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Hoffmann, R. A wiki for the life sciences where authorship matters. Nature Genetics (2008)

Gamma-hydroxybutyric acid: an evaluation of its rewarding properties in rats and mice.

Gamma-hydroxybutyric acid, an endogenous compound present in mammalian brain and supposed to be a neurotransmitter or neuromodulator, has been shown to affect several aspects of dependence from some drugs of abuse. It has been successfully used in clinical practice to alleviate both alcohol and opiate withdrawal symptoms. The aim of this study was to investigate whether gamma-hydroxybutyric acid possesses rewarding properties by means of conditioned place preference and intravenous self-administration paradigms. In the present study, gamma-hydroxybutyric acid induced conditioned place preference in rats, was intravenously self-administered by drug-naive mice, and altered cocaine intravenous self-administration in rats. Although to date the physiological role of this compound still remains unclear, there is no doubt that gamma-hydroxybutyric acid, in addition to its proved effect on alcohol and opiate dependence, possesses reinforcing properties of its own and may interfere with the neurochemical events in the rewarding effects produced by psychostimulant drugs. Our investigation points out the abuse liability of this drug, suggesting the use of particular precaution in handling gamma-hydroxybutyric acid as a clinically useful drug.[1]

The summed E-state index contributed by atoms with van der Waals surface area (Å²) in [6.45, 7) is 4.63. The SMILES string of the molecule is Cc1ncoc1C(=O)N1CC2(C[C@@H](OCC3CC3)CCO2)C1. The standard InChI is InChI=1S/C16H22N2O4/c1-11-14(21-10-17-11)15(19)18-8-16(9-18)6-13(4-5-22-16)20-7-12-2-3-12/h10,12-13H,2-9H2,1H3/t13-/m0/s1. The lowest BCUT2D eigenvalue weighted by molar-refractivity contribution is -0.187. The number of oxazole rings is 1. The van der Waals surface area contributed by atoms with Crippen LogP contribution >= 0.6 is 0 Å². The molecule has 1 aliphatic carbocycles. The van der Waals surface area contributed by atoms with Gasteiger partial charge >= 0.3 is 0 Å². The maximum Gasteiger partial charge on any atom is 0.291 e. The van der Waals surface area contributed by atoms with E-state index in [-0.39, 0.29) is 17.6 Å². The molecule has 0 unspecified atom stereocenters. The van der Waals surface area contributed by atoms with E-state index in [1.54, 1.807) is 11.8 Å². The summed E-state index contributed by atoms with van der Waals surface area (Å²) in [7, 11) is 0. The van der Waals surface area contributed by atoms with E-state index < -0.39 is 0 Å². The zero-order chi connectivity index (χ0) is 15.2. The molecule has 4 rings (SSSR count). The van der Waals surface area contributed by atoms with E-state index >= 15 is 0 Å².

1. Gamma-hydroxybutyric acid: an evaluation of its rewarding properties in rats and mice. Fattore, L., Martellotta, M.C., Cossu, G., Fratta, W. Alcohol (2000) [Pubmed]
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